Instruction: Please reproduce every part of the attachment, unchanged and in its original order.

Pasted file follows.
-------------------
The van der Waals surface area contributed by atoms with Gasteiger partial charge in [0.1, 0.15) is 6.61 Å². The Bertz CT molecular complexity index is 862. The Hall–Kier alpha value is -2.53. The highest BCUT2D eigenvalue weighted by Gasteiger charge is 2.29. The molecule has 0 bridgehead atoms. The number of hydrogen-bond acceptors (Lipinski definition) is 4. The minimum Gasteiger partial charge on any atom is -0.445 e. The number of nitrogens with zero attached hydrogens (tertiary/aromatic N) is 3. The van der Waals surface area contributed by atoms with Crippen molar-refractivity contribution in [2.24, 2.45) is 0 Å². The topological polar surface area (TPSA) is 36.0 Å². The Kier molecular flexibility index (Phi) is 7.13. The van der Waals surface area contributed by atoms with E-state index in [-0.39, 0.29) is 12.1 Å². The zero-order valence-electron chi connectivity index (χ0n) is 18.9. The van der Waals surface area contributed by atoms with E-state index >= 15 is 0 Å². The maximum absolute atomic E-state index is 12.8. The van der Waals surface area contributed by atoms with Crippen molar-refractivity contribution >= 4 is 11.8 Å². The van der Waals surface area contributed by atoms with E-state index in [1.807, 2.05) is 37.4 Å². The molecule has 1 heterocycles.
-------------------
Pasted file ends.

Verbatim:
The van der Waals surface area contributed by atoms with Gasteiger partial charge in [0.1, 0.15) is 6.61 Å². The Bertz CT molecular complexity index is 862. The Hall–Kier alpha value is -2.53. The highest BCUT2D eigenvalue weighted by Gasteiger charge is 2.29. The molecule has 0 bridgehead atoms. The number of hydrogen-bond acceptors (Lipinski definition) is 4. The minimum Gasteiger partial charge on any atom is -0.445 e. The number of nitrogens with zero attached hydrogens (tertiary/aromatic N) is 3. The van der Waals surface area contributed by atoms with Crippen molar-refractivity contribution in [2.24, 2.45) is 0 Å². The topological polar surface area (TPSA) is 36.0 Å². The Kier molecular flexibility index (Phi) is 7.13. The van der Waals surface area contributed by atoms with E-state index in [-0.39, 0.29) is 12.1 Å². The zero-order valence-electron chi connectivity index (χ0n) is 18.9. The van der Waals surface area contributed by atoms with E-state index >= 15 is 0 Å². The maximum absolute atomic E-state index is 12.8. The van der Waals surface area contributed by atoms with Crippen molar-refractivity contribution >= 4 is 11.8 Å². The van der Waals surface area contributed by atoms with E-state index in [1.807, 2.05) is 37.4 Å². The molecule has 1 heterocycles.